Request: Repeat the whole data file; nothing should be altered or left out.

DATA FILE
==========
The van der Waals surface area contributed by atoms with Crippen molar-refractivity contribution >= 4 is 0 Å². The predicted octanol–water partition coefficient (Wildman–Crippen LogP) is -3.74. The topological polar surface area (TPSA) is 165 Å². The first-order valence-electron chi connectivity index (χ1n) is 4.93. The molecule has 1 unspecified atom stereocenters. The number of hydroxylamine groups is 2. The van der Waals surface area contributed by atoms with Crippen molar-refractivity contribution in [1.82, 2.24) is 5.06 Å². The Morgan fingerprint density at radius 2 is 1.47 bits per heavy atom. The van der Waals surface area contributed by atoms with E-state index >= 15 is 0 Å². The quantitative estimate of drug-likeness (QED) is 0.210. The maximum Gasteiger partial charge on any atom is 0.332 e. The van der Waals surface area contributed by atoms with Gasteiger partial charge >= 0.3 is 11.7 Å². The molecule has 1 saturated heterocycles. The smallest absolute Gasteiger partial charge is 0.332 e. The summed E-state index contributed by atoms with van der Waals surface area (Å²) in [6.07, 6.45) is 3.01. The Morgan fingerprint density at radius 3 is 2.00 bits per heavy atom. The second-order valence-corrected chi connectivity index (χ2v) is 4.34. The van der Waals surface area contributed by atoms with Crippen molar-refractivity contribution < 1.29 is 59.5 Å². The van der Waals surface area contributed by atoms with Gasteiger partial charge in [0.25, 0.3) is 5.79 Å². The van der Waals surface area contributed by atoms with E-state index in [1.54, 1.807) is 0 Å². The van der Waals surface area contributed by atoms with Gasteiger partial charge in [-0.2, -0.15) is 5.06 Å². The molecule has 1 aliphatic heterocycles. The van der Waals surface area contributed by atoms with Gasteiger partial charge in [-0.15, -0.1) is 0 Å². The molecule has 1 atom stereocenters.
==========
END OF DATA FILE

The van der Waals surface area contributed by atoms with Crippen molar-refractivity contribution >= 4 is 0 Å². The predicted octanol–water partition coefficient (Wildman–Crippen LogP) is -3.74. The topological polar surface area (TPSA) is 165 Å². The first-order valence-electron chi connectivity index (χ1n) is 4.93. The molecule has 1 unspecified atom stereocenters. The number of hydroxylamine groups is 2. The van der Waals surface area contributed by atoms with Crippen molar-refractivity contribution in [1.82, 2.24) is 5.06 Å². The Morgan fingerprint density at radius 2 is 1.47 bits per heavy atom. The van der Waals surface area contributed by atoms with E-state index >= 15 is 0 Å². The quantitative estimate of drug-likeness (QED) is 0.210. The maximum Gasteiger partial charge on any atom is 0.332 e. The van der Waals surface area contributed by atoms with Gasteiger partial charge >= 0.3 is 11.7 Å². The molecule has 1 saturated heterocycles. The smallest absolute Gasteiger partial charge is 0.332 e. The summed E-state index contributed by atoms with van der Waals surface area (Å²) in [6.07, 6.45) is 3.01. The Morgan fingerprint density at radius 3 is 2.00 bits per heavy atom. The second-order valence-corrected chi connectivity index (χ2v) is 4.34. The van der Waals surface area contributed by atoms with Crippen molar-refractivity contribution < 1.29 is 59.5 Å². The van der Waals surface area contributed by atoms with Gasteiger partial charge in [0.25, 0.3) is 5.79 Å². The van der Waals surface area contributed by atoms with E-state index in [1.54, 1.807) is 0 Å². The van der Waals surface area contributed by atoms with Gasteiger partial charge in [-0.2, -0.15) is 5.06 Å². The molecule has 1 aliphatic heterocycles. The van der Waals surface area contributed by atoms with Gasteiger partial charge in [-0.15, -0.1) is 0 Å². The molecule has 1 atom stereocenters.